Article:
A: “I just know the following, that I only saw the following: a room, if I still recall correctly, perhaps five times as big as this one, or it may have been four times as big. There were Jews inside it, they had to get undressed and then a van, completely sealed, drew up to the ramp in front of the entrance. The naked Jews then had to get inside. Then the lorry was closed and it drove off.”
Q: “How many people did the van hold?”
A: “I can’t say exactly. I couldn’t bring myself to look closely, even once. I didn’t look inside the entire time. I couldn’t, no, I couldn’t take any more. The screaming and, and, I was too upset and so on. I also said that to [SS-Obergruppenfuehrer] Mueller when I submitted my report. He did not get much from my report. I then followed the van – I must have been with some of the people from there who knew the way. Then I saw the most horrifying thing I have ever seen in my entire life.
The van drove up to a long trench, the door was opened and bodies thrown out. They still seemed alive, their limbs were so supple. They were thrown in, I can still remember a civilian pulling out teeth with some pliers and then I just got the hell out of there. I got into the car, went off and did not say anything else… I’d had more than I could take. I only know that a doctor there in a white coat said to me that I should look through a peep-hole at them in the lorry. I refused to do that. I could not, I could not say anything, I had to get away.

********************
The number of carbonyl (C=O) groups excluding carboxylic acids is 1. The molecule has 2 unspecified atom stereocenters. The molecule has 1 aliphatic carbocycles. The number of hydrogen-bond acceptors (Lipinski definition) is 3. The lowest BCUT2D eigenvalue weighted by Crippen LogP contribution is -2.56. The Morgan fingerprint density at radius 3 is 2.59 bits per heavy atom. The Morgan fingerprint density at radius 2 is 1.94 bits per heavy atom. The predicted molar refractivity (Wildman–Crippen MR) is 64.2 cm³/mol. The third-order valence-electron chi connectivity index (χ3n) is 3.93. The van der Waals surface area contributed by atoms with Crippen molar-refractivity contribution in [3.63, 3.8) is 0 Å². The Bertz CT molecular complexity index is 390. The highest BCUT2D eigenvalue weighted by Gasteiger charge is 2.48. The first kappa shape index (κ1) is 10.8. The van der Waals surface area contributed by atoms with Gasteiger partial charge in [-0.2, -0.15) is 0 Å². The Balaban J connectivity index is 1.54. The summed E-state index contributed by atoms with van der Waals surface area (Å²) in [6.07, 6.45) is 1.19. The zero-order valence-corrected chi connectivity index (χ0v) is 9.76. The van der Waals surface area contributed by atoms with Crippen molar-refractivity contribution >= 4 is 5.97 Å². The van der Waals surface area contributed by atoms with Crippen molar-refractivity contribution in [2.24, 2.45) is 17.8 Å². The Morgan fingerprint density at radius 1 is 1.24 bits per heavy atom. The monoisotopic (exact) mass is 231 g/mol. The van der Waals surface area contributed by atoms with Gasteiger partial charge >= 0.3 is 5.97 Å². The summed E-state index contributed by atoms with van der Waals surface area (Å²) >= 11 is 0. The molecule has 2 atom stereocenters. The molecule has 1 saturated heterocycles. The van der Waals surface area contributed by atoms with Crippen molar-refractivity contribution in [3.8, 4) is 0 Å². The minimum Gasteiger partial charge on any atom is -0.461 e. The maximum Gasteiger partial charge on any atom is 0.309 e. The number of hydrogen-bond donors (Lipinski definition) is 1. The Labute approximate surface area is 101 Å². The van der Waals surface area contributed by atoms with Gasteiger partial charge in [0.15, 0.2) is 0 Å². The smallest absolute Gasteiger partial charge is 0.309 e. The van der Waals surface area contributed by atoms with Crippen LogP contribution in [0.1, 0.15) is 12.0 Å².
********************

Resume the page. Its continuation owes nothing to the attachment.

I went to Berlin, reported to Gruppenfuehrer Mueller. I told him exactly what I’ve just said, there wasn’t any more I could tell him… terrible…I’m telling you… the inferno, can’t, that is, I can’t take this, I said to him.”
E. Klee and V. Riess W. Dressen, The Good Old Days (New York: The Free Press, 1988), pp. 219-220.